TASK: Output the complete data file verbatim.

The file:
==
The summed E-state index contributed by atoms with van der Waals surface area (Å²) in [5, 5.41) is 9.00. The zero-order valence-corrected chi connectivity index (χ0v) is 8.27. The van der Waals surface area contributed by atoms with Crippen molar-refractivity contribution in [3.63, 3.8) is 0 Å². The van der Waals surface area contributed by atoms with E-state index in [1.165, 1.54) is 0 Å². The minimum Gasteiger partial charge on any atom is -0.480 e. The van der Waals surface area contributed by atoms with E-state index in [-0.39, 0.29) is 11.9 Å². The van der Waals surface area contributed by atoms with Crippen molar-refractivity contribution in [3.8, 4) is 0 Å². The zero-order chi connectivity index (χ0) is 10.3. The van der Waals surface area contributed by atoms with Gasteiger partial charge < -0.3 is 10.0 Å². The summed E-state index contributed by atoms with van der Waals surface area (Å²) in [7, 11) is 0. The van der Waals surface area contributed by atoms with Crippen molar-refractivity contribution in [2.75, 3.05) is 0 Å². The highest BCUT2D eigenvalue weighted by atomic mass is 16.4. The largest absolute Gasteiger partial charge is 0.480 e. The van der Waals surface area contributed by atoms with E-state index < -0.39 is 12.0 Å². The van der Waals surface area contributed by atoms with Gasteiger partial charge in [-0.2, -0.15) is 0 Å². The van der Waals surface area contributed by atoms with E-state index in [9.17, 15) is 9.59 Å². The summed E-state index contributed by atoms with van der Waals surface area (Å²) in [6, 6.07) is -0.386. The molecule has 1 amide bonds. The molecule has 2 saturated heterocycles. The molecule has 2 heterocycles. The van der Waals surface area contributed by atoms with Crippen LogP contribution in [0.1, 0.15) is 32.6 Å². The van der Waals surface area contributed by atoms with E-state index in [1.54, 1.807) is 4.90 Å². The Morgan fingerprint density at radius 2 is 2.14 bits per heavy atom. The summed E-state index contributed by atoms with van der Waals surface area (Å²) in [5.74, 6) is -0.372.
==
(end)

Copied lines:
The summed E-state index contributed by atoms with van der Waals surface area (Å²) in [5, 5.41) is 9.00. The zero-order valence-corrected chi connectivity index (χ0v) is 8.27. The van der Waals surface area contributed by atoms with Crippen molar-refractivity contribution in [3.63, 3.8) is 0 Å². The van der Waals surface area contributed by atoms with E-state index in [1.165, 1.54) is 0 Å². The minimum Gasteiger partial charge on any atom is -0.480 e. The van der Waals surface area contributed by atoms with E-state index in [-0.39, 0.29) is 11.9 Å². The van der Waals surface area contributed by atoms with Crippen molar-refractivity contribution in [3.8, 4) is 0 Å². The zero-order chi connectivity index (χ0) is 10.3. The van der Waals surface area contributed by atoms with Gasteiger partial charge < -0.3 is 10.0 Å². The summed E-state index contributed by atoms with van der Waals surface area (Å²) in [7, 11) is 0. The van der Waals surface area contributed by atoms with Crippen molar-refractivity contribution in [2.75, 3.05) is 0 Å². The highest BCUT2D eigenvalue weighted by atomic mass is 16.4. The largest absolute Gasteiger partial charge is 0.480 e. The van der Waals surface area contributed by atoms with E-state index < -0.39 is 12.0 Å². The van der Waals surface area contributed by atoms with Gasteiger partial charge in [-0.2, -0.15) is 0 Å². The van der Waals surface area contributed by atoms with E-state index in [9.17, 15) is 9.59 Å². The summed E-state index contributed by atoms with van der Waals surface area (Å²) in [6, 6.07) is -0.386. The molecule has 1 amide bonds. The molecule has 2 saturated heterocycles. The molecule has 2 heterocycles. The van der Waals surface area contributed by atoms with Crippen LogP contribution in [0.1, 0.15) is 32.6 Å². The van der Waals surface area contributed by atoms with E-state index in [1.54, 1.807) is 4.90 Å². The Morgan fingerprint density at radius 2 is 2.14 bits per heavy atom. The summed E-state index contributed by atoms with van der Waals surface area (Å²) in [5.74, 6) is -0.372.